- By Josh Rogin
Josh Rogin covers national security and foreign policy and writes the daily Web column The Cable. His column appears bi-weekly in the print edition of The Washington Post. He can be reached for comments or tips at email@example.com.
Previously, Josh covered defense and foreign policy as a staff writer for Congressional Quarterly, writing extensively on Iraq, Afghanistan, Guantánamo Bay, U.S.-Asia relations, defense budgeting and appropriations, and the defense lobbying and contracting industries. Prior to that, he covered military modernization, cyber warfare, space, and missile defense for Federal Computer Week Magazine. He has also served as Pentagon Staff Reporter for the Asahi Shimbun, Japan's leading daily newspaper, in its Washington, D.C., bureau, where he reported on U.S.-Japan relations, Chinese military modernization, the North Korean nuclear crisis, and more.
A graduate of George Washington University's Elliott School of International Affairs, Josh lived in Yokohama, Japan, and studied at Tokyo's Sophia University. He speaks conversational Japanese and has reported from the region. He has also worked at the House International Relations Committee, the Embassy of Japan, and the Brookings Institution.
Josh's reporting has been featured on CNN, MSNBC, C-Span, CBS, ABC, NPR, WTOP, and several other outlets. He was a 2008-2009 National Press Foundation's Paul Miller Washington Reporting Fellow, 2009 military reporting fellow with the Knight Center for Specialized Journalism and the 2011 recipient of the InterAction Award for Excellence in International Reporting. He hails from Philadelphia and lives in Washington, D.C.
Don’t expect any breakthroughs with Tehran at the six-power nuclear talks beginning Wednesday in Baghdad, the Obama administration’s former top official for Iran Dennis Ross said Tuesday, despite a recent flurry of reporting suggesting otherwise.
"I don’t believe that we should be looking at tomorrow as being a make-or-break meeting where if there isn’t an unmistakable breakthrough then the process isn’t a real process," Ross said on a conference call. "One doesn’t need to see a breakthrough in these talks. That’s unrealistic at this point. The idea that you have a breakthrough after only two rounds, I think, given everything going on, is just not realistic."
There isn’t unlimited time to strike a deal with Iran, Ross cautioned. But in order for real progress to be made, he said, the talks have to continue on a regular, predictable schedule.
"There needs to be an indication that the talks really do have a kind of intensive ongoing character and they’re meeting on almost what I would describe as nearly a continuous basis," he said.
Ross returned to the Washington Institute for Near East Policy (WINEP) last November after almost three years in the Obama administration, first with the State Department and then with the National Security Council as the senior director for southwest Asia, a portfolio that spanned a geographical region from Iran to Morocco.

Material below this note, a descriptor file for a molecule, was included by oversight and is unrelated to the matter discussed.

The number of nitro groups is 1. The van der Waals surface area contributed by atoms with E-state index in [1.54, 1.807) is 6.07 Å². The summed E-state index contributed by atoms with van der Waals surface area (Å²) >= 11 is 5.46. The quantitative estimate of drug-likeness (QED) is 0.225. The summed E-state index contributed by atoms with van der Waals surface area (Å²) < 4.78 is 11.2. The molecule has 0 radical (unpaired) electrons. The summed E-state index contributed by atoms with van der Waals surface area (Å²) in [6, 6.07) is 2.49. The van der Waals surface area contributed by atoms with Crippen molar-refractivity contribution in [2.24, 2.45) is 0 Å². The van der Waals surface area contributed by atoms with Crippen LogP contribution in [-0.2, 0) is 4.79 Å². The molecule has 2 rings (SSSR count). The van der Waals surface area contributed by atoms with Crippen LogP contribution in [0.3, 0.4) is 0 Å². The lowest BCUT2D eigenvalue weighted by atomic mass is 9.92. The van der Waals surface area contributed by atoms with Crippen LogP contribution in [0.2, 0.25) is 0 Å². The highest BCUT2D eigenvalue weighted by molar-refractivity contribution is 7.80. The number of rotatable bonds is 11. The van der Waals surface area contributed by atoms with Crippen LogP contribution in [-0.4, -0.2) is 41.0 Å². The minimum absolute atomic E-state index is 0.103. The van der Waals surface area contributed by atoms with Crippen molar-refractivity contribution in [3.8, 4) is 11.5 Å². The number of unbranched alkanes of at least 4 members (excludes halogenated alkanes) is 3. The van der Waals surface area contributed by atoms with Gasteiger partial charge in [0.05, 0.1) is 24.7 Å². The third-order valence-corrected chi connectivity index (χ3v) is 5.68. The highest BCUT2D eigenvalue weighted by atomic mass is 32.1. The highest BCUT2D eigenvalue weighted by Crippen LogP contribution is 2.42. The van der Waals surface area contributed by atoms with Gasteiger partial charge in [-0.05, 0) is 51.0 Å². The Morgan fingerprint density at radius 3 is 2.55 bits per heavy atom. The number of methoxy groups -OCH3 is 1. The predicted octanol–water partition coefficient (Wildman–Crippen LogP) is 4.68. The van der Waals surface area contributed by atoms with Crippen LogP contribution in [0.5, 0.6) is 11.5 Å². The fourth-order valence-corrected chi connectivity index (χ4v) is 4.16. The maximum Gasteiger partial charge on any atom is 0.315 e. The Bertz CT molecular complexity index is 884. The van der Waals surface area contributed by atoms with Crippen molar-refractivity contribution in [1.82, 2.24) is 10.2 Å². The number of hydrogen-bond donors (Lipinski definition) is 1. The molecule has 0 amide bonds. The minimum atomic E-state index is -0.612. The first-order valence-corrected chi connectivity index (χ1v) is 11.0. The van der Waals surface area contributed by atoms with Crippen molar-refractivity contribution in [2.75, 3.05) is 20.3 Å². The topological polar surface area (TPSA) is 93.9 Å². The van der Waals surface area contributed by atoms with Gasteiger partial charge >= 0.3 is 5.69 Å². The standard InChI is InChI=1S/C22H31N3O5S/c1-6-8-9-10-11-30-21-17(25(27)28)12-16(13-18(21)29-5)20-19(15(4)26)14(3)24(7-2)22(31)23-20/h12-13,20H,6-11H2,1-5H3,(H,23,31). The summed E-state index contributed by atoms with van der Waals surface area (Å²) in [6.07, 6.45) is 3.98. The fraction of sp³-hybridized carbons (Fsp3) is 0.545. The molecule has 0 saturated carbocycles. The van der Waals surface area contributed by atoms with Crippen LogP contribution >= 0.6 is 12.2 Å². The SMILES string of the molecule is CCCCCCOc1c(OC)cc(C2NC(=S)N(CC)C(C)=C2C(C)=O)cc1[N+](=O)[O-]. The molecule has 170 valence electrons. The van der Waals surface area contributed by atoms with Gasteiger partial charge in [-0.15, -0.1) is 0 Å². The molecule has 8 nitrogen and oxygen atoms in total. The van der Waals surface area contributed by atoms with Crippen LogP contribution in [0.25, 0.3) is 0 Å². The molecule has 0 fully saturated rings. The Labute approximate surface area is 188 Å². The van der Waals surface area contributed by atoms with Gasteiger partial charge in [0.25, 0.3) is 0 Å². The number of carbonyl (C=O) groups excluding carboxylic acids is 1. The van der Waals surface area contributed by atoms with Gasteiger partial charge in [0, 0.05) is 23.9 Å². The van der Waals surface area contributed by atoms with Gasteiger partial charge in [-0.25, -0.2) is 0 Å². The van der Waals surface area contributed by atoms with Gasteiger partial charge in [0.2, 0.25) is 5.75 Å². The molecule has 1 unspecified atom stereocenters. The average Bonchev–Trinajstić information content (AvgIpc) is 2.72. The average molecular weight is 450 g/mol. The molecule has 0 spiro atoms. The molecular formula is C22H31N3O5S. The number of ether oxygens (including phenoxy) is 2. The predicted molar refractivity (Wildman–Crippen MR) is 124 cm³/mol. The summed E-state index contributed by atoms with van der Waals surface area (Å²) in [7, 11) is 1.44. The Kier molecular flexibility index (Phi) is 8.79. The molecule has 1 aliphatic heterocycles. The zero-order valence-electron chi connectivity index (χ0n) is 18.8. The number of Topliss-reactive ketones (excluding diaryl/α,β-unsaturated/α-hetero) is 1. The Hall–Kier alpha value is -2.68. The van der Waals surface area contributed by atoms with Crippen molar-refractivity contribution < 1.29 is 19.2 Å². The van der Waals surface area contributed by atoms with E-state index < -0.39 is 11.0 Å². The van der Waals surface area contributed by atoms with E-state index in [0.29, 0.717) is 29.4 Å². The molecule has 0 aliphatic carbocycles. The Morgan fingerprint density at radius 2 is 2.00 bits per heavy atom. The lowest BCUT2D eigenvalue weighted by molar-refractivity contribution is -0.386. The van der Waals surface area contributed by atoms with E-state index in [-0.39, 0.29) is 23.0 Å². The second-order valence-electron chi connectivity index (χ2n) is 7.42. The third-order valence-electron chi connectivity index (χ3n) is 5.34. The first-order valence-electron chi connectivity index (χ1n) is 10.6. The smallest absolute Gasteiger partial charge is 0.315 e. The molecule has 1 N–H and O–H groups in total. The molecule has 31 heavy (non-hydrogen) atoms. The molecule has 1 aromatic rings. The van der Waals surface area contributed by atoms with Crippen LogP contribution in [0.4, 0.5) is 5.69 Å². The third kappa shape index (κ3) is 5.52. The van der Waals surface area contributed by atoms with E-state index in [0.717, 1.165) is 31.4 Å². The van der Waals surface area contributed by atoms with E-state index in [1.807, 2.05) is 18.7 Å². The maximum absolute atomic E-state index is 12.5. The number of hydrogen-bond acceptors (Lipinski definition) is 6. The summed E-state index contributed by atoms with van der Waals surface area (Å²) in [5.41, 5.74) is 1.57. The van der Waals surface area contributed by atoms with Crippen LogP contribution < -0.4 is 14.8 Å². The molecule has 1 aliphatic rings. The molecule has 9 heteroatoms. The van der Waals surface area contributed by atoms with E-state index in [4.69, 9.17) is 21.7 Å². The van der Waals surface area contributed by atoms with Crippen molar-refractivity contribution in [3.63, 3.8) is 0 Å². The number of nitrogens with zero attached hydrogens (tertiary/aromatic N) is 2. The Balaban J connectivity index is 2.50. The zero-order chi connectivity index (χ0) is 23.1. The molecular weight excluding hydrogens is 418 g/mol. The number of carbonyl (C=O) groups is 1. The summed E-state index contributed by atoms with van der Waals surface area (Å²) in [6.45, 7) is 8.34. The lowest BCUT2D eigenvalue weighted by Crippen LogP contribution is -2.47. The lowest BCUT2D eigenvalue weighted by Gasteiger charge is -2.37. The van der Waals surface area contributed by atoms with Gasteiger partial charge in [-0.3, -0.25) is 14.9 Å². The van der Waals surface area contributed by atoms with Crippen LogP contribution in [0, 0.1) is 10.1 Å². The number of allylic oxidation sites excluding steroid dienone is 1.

The administration shouldn’t announce any deadlines for the talks, which began last month in Istanbul, but should have a private time frame in mind, he said, emphasizing that any progress with Iran could take several months to achieve.
"If you’re really into a process that’s designed to produce understandings or become clear that that’s not possible, month-to-month is simply not realistic. Look, in the past, oftentimes when proposals were given to the Iranians it took them months on end even to respond or to digest," he said.
"I think the key here is you want to send a signal that we’re serious, but we’re not desperate for an agreement … we’re not pushing prematurely to try to produce an outcome before you’ve had a chance to have the kind of discussions that are credible enough to determine whether such an outcome is possible."
Ross said that administration’s basic approach to Iran has not changed and that the drive was still to find confidence-building measures that could halt Iran’s forward progress on nuclear development and create space for a more comprehensive, mutually agreed solution.
"I think the administration’s approach at this juncture is more a ‘let’s go step by step, let’s do confidence building because first we want to see if we can stop the clock’ [approach]. Then it gives us time and space to try to deal more fundamentally with their program," he said.
Ross doubled down on his message of cautious optimism in a policy analysis posted today on the WINEP website, in which he listed several of the confidence-building measures under consideration.
"The challenge is to test the meaning of the talks without conveying either desperation or a rush to premature conclusions. The current approach of the P5+1 in the talks is guided by a confidence-building step-by-step logic that could work over time but runs the risk of letting Tehran play for time without revealing whether a real deal is even possible," he wrote, referring to the permanent five members of the U.N. Security Council plus Germany.
In Congress, there is bipartisan opposition to any interim agreement with the Iranians that includes the kinds of confidence-building measures Ross is proposing, as written in a Feb. 17 letter signed Sens. Bob Menendez (D-NJ), Jim Risch (R-ID), Joe Lieberman (I-CT), John McCain (R-AZ), Richard Blumenthal (D-CT), Kelly Ayotte (R-NH), Kirsten Gillibrand (D-NY), Marco Rubio (R-FL), Ben Cardin (D-MD), Pat Toomey (R-PA), Chuck Schumer (D-NY) and Lindsey Graham (R-SC).
"We would strongly oppose any proposal that caps or limits sanctions against the Iranian regime in exchange for anything less than full, verifiable, and sustained suspension of all enrichment activities, including both 3 percent and 20 percent enrichment," the senators wrote. "The time for confidence building measures is over."
FP researcher Allison Good contributed reporting.